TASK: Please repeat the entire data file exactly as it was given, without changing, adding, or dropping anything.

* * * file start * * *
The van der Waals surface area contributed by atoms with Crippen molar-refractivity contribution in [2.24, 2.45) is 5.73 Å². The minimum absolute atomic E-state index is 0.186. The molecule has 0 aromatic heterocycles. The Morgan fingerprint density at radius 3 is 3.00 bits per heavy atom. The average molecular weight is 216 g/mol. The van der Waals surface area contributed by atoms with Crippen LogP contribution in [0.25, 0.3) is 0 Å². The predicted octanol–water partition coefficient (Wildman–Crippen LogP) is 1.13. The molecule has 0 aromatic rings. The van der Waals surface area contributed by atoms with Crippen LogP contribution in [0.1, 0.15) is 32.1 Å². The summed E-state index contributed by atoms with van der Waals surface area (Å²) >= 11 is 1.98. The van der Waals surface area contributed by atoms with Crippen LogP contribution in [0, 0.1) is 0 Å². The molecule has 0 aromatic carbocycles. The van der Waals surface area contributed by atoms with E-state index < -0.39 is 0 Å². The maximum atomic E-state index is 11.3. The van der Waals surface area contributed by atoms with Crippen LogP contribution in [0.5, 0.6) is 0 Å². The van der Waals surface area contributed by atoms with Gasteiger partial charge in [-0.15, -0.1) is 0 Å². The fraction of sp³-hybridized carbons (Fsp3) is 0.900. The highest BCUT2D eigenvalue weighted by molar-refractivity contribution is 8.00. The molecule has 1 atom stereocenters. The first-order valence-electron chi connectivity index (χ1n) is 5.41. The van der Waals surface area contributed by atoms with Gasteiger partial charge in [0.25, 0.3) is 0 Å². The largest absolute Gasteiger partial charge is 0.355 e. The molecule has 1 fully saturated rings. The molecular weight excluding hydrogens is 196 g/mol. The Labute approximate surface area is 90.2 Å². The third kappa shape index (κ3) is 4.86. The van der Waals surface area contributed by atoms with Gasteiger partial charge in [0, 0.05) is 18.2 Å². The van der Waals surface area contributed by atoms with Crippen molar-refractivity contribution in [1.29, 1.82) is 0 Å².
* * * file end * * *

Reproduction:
The van der Waals surface area contributed by atoms with Crippen molar-refractivity contribution in [2.24, 2.45) is 5.73 Å². The minimum absolute atomic E-state index is 0.186. The molecule has 0 aromatic heterocycles. The Morgan fingerprint density at radius 3 is 3.00 bits per heavy atom. The average molecular weight is 216 g/mol. The van der Waals surface area contributed by atoms with Crippen LogP contribution in [0.25, 0.3) is 0 Å². The predicted octanol–water partition coefficient (Wildman–Crippen LogP) is 1.13. The molecule has 0 aromatic rings. The van der Waals surface area contributed by atoms with Crippen LogP contribution in [0.1, 0.15) is 32.1 Å². The summed E-state index contributed by atoms with van der Waals surface area (Å²) >= 11 is 1.98. The van der Waals surface area contributed by atoms with Crippen LogP contribution in [0, 0.1) is 0 Å². The molecule has 0 aromatic carbocycles. The van der Waals surface area contributed by atoms with E-state index < -0.39 is 0 Å². The maximum atomic E-state index is 11.3. The van der Waals surface area contributed by atoms with Crippen LogP contribution in [0.5, 0.6) is 0 Å². The van der Waals surface area contributed by atoms with Gasteiger partial charge in [-0.15, -0.1) is 0 Å². The fraction of sp³-hybridized carbons (Fsp3) is 0.900. The highest BCUT2D eigenvalue weighted by molar-refractivity contribution is 8.00. The molecule has 1 atom stereocenters. The first-order valence-electron chi connectivity index (χ1n) is 5.41. The van der Waals surface area contributed by atoms with Gasteiger partial charge in [0.25, 0.3) is 0 Å². The largest absolute Gasteiger partial charge is 0.355 e. The molecule has 1 fully saturated rings. The molecular weight excluding hydrogens is 196 g/mol. The Labute approximate surface area is 90.2 Å². The third kappa shape index (κ3) is 4.86. The van der Waals surface area contributed by atoms with Gasteiger partial charge in [0, 0.05) is 18.2 Å². The van der Waals surface area contributed by atoms with Crippen molar-refractivity contribution in [1.29, 1.82) is 0 Å².